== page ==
For each area of common interest, different future situations were simulated based on the priority uses and activities identified. Options reflected convergences or divergences of interest or possibilities for compromise between the interests of the two neighbouring countries. For each situation, possible governance mechanisms were studied, looking at the public institutions that would need to be involved and the main interested stakeholders. This lays the ground for evaluating the degree to which each planning alternative meets the established pilot area objectives.

Developing planning documents

Based on all the previous steps and on stakeholders inputs a set of recommendations was developed for each pilot area accompanied by appropriate guidelines for their implementation. Whenever needed more detailed recommendations were presented for specific areas of common interest.


Stakeholder engagement

A series of three workshops was held in each pilot area as the primary means of stakeholder engagement. This aimed to involve stakeholder groups in the full range of TPEA activities and capture their opinions and knowledge for inclusion in the transboundary planning process.


Process evaluation

Based on evaluation literature and past experience with MSP evaluation, a checklist was drawn up to evaluate the TPEA process in the two pilot areas. The checklist contains a series of criteria for TPEA evaluation in line with the fundamental stages of preparation, diagnosis and planning, and indicators to enable each criterion to be evaluated. Recommendations are also made for outcomes and impacts evaluation at a later stage should any planning proposals be implemented. The checklist was tested in both pilot areas and used to assess the transboundary planning process.

This image shows the Southern Pilot area

Main Outputs / Results

  • A detailed report on the approach and methodology applied to this cross-border exercise.
  • Two technical supplements, one for the northern pilot area (Northern Ireland – Ireland), one for the southern pilot area (Portugal – Spain), providing a detailed description of the two pilot areas, covering:
    • The northern pilot area:
      • Maritime space and coastal zone characteristics
        • Bathymetry and Hydrography
        • Bedrock Geology
        • Sediment Quality and Contamination
        • Water Quality and Contamination
      • Transboundary uses and activities
        • Natural Heritage
        • Commercial Fisheries
        • Cables and Pipelines
        • Underwater Archaeology
        • Aquaculture
        • Ports and Navigation
        • Shipping Movements
        • Marine Dredging and Disposal
        • Recreational Activities
        • Nautical Activities
        • Bathing Sites
        • Power Generation
        • Military Activities
        • Coastal Defence
        • Social-economic issues
        • Policy and Governance framework
        • Policy and governance overview
        • Tourism
        • Renewable Energy
        • Biodiversity
        • Climate Change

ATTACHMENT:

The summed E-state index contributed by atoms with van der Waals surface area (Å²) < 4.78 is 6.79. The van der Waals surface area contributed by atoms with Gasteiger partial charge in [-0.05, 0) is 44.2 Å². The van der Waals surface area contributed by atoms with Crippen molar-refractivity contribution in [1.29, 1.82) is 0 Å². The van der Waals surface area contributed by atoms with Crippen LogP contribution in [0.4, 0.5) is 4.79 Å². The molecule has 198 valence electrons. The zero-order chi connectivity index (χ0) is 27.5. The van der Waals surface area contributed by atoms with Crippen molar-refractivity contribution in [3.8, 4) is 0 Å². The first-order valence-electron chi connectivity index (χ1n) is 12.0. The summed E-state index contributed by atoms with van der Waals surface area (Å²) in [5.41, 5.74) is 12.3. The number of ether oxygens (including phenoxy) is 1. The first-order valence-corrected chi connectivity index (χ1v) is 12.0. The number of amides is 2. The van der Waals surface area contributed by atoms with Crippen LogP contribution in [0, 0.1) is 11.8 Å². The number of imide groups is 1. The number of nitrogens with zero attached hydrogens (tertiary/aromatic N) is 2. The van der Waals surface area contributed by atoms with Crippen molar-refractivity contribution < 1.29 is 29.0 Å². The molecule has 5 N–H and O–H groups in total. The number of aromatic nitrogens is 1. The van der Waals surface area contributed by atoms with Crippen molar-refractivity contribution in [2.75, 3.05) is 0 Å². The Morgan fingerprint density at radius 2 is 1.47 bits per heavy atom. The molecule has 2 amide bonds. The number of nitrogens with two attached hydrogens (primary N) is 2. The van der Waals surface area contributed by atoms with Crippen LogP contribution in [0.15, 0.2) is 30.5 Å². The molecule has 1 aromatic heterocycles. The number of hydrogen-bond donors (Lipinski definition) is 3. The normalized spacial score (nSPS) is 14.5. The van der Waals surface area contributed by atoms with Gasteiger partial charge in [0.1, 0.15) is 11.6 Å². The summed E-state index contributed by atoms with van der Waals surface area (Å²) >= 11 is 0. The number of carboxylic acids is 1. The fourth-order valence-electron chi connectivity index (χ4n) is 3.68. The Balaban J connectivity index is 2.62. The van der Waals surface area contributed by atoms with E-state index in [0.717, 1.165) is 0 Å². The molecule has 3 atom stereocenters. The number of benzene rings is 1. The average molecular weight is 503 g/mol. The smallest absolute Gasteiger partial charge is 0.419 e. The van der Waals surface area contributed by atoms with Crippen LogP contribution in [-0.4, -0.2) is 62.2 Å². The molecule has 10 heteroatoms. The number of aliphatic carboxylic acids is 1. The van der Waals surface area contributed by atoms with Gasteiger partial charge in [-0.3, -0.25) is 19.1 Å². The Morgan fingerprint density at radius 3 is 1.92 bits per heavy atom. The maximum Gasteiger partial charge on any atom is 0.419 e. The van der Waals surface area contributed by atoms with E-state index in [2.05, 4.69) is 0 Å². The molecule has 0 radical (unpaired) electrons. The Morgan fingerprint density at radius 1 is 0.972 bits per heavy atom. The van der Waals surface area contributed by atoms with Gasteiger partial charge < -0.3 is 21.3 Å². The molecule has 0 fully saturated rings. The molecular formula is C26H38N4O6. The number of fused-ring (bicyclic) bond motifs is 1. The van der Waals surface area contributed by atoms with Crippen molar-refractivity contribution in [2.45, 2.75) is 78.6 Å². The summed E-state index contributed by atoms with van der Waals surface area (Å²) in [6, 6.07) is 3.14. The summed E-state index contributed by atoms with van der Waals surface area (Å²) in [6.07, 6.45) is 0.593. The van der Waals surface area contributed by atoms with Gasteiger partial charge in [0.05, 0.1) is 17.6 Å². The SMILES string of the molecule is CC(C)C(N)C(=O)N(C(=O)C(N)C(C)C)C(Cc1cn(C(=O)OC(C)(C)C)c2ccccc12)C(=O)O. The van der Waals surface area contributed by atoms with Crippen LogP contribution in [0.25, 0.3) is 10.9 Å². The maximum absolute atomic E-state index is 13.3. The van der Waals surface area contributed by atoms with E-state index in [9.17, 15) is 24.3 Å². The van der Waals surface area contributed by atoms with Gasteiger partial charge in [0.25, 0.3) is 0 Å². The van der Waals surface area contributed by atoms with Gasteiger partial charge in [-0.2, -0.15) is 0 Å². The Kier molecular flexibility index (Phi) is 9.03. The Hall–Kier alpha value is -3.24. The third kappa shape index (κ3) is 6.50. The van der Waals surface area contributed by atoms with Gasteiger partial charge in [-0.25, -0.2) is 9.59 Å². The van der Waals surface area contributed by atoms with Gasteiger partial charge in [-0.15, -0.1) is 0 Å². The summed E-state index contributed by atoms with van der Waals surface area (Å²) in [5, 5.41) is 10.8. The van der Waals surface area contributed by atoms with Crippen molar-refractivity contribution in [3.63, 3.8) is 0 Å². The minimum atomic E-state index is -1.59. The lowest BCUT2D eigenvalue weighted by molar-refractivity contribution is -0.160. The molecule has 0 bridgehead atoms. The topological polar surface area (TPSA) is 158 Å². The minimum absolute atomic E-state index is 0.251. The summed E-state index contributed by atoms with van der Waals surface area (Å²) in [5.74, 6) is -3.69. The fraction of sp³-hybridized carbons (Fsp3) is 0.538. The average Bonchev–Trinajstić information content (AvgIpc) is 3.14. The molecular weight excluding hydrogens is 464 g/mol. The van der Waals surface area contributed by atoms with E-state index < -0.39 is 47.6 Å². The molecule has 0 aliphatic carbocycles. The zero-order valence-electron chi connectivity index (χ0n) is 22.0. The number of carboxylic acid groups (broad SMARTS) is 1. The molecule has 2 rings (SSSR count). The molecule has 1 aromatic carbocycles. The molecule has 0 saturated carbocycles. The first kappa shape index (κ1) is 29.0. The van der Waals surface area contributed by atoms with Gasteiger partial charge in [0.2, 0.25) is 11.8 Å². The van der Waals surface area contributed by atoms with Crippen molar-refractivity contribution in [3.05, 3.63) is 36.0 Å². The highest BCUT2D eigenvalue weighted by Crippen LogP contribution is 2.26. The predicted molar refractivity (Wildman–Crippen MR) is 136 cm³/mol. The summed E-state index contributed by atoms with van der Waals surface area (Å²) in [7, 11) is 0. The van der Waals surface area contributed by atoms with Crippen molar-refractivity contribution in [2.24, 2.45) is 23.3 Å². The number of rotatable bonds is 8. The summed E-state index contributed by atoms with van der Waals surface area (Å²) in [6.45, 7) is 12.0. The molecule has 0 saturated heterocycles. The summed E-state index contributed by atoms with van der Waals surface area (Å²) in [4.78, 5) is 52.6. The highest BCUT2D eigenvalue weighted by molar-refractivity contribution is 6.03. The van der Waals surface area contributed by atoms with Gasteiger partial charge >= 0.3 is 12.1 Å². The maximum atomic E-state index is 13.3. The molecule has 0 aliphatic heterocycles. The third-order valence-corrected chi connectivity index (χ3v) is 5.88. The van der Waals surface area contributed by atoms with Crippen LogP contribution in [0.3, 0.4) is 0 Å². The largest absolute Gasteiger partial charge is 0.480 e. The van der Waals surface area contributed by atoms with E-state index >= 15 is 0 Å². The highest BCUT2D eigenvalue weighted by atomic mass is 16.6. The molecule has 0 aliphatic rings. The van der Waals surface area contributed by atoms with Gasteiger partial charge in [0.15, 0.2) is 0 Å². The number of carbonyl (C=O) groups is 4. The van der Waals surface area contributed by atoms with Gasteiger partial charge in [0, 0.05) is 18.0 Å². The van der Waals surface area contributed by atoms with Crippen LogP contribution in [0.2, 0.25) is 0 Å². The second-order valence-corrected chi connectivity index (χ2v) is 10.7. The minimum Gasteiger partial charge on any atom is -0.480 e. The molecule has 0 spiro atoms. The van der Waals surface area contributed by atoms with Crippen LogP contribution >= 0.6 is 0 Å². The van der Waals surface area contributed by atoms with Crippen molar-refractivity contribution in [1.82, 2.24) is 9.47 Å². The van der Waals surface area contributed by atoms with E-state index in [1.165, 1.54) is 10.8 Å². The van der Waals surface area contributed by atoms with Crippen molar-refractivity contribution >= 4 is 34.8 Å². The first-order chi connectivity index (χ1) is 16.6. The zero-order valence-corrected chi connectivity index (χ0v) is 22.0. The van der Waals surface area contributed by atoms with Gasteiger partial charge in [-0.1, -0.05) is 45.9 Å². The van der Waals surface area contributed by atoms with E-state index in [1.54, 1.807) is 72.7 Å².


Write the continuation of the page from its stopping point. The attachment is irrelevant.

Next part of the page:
• Aquaculture
    • The southern pilot area:
      • Pilot area characteristics
        • Maritime space and coastal zone characteristics
        • Physicochemical characteristics
        • Meteorology
        • Geology
        • Oceanography
        • Biological characteristics
        • Species
        • Habitats
        • Underwater archaeology
        • Coastal zone
        • Coastal geomorphology
        • Coastal development and population
        • Infrastructures
        • Ports
        • Exploitation wells of hydrocarbons exploration
        • Cables and pipelines
        • Coastal defence
        • Artificial reefs
        • Submarines outfalls
        • Lights and buoys
        • Nature conservation features
        • Protected areas
        • Habitats
        • Species
      • Pilot area uses and activities
        • Maritime transport
        • Shipping lanes/traffic
        • Cross-border ferries
        • Shipbuilding
        • Maritime safety
        • Fisheries
        • Fisheries, fishing grounds and commercial fish stocks
        • Processing industry of fishery products
        • Aquaculture
        • Marine biotechnology
        • Laying pipelines and cables
        • Exploitation of non-living natural marine resources 
        • Oil and gas industry
        • Sand and gravel extraction and mining
        • Dumping
        • Military activities
        • Carbon capture and storage (CCS)
        • Recreational activities
        • Beaches and bathing sites
        • Nautical activities
        • Tourism infrastructures
        • Power generation
        • Ports and Places of Refuge
        • Ports
        • Places of Refuge
        • Marine Scientific Research
        • Wrecks and other historic features
        • Other uses
        • Seawater abstraction
        • Water rejection
        • Salt pans
        • Noise
        • Marine litter


The report provides a example of how a process can be put in place to support the development of capacity for cross-border MSP and put in place a planning process.  It also provides two detailed examples of data-gathering for cross –border areas and how this can be used in developing a profile of a cross-border area with regard to marine characteristics and  maritime activities.

Responsible Entity

European Commission (DG Mare) provided co-funding.

Costs / Funding Source

Costs:  1 million euros
Funding Source: European Commission

Direct costs of this practice elaboration are unknown. 

Contact Person


Dr Stephen Jay (stephen[dot]jay[at]liverpool[dot]ac[dot]uk)